STRASBURG — Strasburg will have another quick turnaround this week, but this time it's against a Bull Run District opponent.
The Rams play at Madison County on Friday and will have just three days of practice leading into the game. The Rams beat Manassas Park on Monday, 57-0, with only two days of practice due to COVID-19 issues on the team.
Strasburg coach Mark Roller said on Tuesday that they will make sure they aren't being too physical in practice with only a few days to prepare.
"We don't do a whole lot of hitting anyway, but it helps to get out there and be able to run through some things and how to simulate games," Roller said. "But certainly we're not going to beat and bang on each other. These two days we're just going to kind of go through and line up. We've been playing pretty well defensively and the same thing offensively. We just got to make sure we keep doing the things we're doing and keep staying on positive notes. So as long as we can do that I feel pretty confident about these kids and what they can do."
Strasburg senior running back/defensive back Griffin Turpen said it's good for the Rams to experience the short turnarounds now since they have more coming up. The Rams end the regular season playing three games in a span of 10 days.
"It's a preview of what the next couple weeks are going to be like, because we have three games in 10 days coming up," Turpen said. "It's going to be a tough season, but I think we can do it. I think we'll be pretty good."
The Rams (4-1, 0-1 Bull Run) face a different defense this week when they take on Madison County, who like to put a lot of players at the line of scrimmage and bring pressure.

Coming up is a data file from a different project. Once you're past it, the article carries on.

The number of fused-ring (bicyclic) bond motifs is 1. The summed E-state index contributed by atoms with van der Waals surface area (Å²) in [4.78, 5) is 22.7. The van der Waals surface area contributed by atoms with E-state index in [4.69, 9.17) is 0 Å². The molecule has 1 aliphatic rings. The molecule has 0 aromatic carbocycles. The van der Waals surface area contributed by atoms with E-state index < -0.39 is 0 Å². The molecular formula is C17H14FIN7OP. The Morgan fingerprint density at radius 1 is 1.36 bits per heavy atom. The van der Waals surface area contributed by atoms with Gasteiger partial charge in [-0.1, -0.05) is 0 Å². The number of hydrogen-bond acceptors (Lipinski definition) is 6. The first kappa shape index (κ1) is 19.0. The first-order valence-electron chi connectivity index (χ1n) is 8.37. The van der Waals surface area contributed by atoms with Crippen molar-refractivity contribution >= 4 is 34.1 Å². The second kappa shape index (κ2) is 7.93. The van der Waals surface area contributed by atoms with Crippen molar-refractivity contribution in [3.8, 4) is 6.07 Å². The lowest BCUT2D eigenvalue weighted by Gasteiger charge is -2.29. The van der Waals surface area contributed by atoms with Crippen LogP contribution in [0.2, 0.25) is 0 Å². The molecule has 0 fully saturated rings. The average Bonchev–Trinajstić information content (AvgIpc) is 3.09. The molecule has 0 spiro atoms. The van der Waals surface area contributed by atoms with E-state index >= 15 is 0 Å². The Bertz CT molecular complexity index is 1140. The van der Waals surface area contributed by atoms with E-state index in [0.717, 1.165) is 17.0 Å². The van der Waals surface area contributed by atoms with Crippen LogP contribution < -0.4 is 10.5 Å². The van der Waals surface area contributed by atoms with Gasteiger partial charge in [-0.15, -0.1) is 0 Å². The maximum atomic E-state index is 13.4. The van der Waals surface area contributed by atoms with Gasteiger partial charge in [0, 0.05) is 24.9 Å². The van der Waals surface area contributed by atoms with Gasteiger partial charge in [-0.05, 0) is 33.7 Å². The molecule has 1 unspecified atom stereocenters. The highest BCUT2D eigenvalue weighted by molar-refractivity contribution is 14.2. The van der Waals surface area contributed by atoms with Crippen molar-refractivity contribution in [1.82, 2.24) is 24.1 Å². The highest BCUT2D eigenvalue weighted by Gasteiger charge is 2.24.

"They're going to put eight people up there and they're going to come after us," Roller said. "It's something we've never seen before and we're going to have to adjust to it, and do the best we can with what we've got and how to block it. So we're just going to have to work with it."
Strasburg relies heavily on the running game and ran for 311 yards against Manassas Park on Monday.
The Rams have a balanced attack with senior Brady Neary (318 yards, three touchdowns), senior Tanner Jenkins ((233 yards, two touchdowns), Turpen (169 yards, four touchdowns), junior Braden Stern (101 yards, one touchdown) and senior Cayden Pangle (73 yards, one touchdown) getting the bulk of the carries.
Turpen said the players don't mind sharing the load and working together in the run game.
"Our running backs have done a really good job this season," Turpen said. "We have almost 300 yards almost every game. It's really nice to be able to spread the rock around and not tire out one person throughout the whole game."
Strasburg has also had success in the passing game as junior Ryan Roller has thrown for 231 yards on 10-of-22 passing and one touchdown. Sophomore tight ends Griffin Carter and Walker Conrad have combined for five catches for 153 yards and one touchdown.
Defensively, the Rams have been strong all season, allowing just 208.2 yards and 10.1 points per game.
"Our defense has played very well," Turpen said. "Our secondary has done a tremendous job, and our linebackers have come up with stops when they needed to."
The Rams have 10 interceptions as a team, including an area-best four from Ryan Roller and two from Turpen. Overall, the Rams have forced 17 turnovers in five games.
Madison County (1-5, 0-2 Bull Run) likes to run the ball with sophomore running back Demetrius Walker and junior quarterback Wade Fox.
Mark Roller said Fox can also throw the ball, especially to 6-foot-8 senior wide receiver Taylor Fincham.
"We know (Fox) can throw it, and he does a pretty good job of throwing it," Mark Roller said. "So we got to be well-rounded in that aspect, because their back is pretty quick. So we just got to be able to take care of both run and pass."
Madison County's football program has been down for a few years, but has improved this season. The Mountaineers have a win over Class 3 William Monroe.
Turpen said the Rams can't afford to overlook the Mountaineers.
"We need to make sure we come in here with the same intensity that we always have," Turpen said. "We need to make sure we don't take them lightly, because they are a lot better than what they have been."